MOSCOW STATE INSTITUTE OF INTERNATIONAL RELATIONS
Hanna Mata at MGIMO with fellow students and professors.
This past November, I had an internship in Moscow. I attended classes at the Moscow State Institute of International Relations (also known as MGIMO) and the Moscow State Linguistic University (MSLU.) There were classes on translation and interpretation, also classes on theory of translation in the Master’s degree program. I participated in the class assignments along with the students from Russia who study to be interpreters and translators. They have teachers who used to work or currently work at the United Nations. They were giving classes on simultaneous interpretation for international organizations and in diplomatic settings. It was insightful to see different teaching approaches and learn translation/interpretation techniques from so many different teachers. I attended classes that were taught by 6 professors as MGLU, and 5 professors at MSLU.
The MSLU offers a special course designed to prepare students for working at the United Nations. The students are taught to translate and interpret UN speeches and documents.
Professor Faekov used to be the chief interpreter of the Russian booth at the UN. Now, he teaches simultaneous interpretation at MGIMO. The exercises he gives are targeted at building up the vocabulary and background knowledge. What’s more interesting, he has plenty of anecdotes from his career that provide some insight into the profession.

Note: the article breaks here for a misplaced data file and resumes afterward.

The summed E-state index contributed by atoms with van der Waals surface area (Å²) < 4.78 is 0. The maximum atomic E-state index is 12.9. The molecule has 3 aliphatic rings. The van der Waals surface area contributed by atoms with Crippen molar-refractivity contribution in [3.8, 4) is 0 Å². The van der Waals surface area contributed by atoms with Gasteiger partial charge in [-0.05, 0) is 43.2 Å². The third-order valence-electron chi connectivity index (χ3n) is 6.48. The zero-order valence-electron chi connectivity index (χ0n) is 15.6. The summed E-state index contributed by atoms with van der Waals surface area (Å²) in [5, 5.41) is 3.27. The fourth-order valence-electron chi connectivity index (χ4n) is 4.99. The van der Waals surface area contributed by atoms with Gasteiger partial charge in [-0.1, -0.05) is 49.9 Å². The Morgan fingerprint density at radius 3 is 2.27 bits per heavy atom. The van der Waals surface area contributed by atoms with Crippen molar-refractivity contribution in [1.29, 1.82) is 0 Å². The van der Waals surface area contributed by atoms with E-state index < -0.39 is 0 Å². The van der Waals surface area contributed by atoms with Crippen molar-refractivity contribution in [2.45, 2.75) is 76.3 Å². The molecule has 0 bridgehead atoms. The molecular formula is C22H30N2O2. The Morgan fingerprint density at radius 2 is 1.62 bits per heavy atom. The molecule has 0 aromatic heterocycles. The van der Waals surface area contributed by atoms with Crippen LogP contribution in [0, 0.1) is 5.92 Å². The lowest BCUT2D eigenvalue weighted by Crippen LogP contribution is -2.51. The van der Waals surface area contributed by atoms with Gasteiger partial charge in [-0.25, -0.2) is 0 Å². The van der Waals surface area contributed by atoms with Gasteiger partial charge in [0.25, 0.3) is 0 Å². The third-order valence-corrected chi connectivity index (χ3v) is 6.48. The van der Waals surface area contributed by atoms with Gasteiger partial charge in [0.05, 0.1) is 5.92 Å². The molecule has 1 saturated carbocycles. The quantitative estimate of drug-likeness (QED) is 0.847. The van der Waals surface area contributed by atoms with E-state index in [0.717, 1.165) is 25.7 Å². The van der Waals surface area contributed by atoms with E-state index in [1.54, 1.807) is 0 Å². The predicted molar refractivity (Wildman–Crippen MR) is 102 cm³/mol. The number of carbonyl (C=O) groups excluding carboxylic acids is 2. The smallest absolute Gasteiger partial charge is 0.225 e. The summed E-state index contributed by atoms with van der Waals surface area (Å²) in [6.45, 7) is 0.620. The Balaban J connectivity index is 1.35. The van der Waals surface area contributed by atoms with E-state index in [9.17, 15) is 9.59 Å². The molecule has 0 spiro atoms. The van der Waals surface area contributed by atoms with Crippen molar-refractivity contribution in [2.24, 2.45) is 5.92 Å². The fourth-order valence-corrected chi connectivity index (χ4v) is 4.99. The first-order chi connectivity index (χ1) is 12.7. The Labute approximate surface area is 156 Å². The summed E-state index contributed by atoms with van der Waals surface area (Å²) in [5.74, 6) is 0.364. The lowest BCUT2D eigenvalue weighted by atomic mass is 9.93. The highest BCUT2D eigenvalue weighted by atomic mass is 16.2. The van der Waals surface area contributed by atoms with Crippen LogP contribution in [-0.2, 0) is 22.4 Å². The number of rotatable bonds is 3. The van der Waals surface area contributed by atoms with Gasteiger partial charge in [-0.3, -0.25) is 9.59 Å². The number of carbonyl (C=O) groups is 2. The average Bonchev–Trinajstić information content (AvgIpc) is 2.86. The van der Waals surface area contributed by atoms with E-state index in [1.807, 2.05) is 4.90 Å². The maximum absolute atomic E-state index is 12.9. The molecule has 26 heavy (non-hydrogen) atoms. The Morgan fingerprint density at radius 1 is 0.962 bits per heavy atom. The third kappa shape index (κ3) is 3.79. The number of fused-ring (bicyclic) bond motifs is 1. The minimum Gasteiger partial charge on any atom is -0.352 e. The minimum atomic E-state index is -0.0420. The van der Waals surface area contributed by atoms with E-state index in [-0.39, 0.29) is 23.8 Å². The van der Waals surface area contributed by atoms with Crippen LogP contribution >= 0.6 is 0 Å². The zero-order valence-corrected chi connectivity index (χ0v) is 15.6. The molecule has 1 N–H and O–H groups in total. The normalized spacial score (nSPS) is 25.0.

MGIMO hosted a Russian translator from Nairobi who gave master classes on translation. He went into details explaining the choice of terminology and the sentence structure as required by the UN. This gave me a new perspective on translation and the rules a translator is to abide by when working at international organizations.
Professor Zubanova from the MSLU wrote a book on note-taking techniques that helped us lay the foundation for note-taking in consecutive interpretation in the second semester. I attended her classes on both consecutive and simultaneous interpretation. I also had a chance to talk to her privately and ask her some questions to get her perspective on some aspects regarding interpretation and note-taking techniques.
Professor Petrov who works at the MSLU is a polyglot. He is a famous teacher, interpreter, and broadcaster. He used to work with the Soviet leaders and Russian presidents. He is a former interpreter for Mikhail Gorbachev, Boris Yeltsin, and Vladimir Putin. His classes gave some helpful pointers on sight translation and the techniques on processing information and tackling various challenges.
This experience was not only useful in terms of attending classes and learning from the best, but also helped me understand my level of language proficiency and interpreting skills and compare them to that of my colleagues in Moscow. It helped me better understand my strengths and areas that need improvement. I have learnt that Russian students also grapple with similar difficulties in the Russian language as we do, although
not to the same extent. Three weeks spent in Moscow definitely improved my Russian, particularly register and style. Staying in the country where the language is spoken undoubtedly improves the language.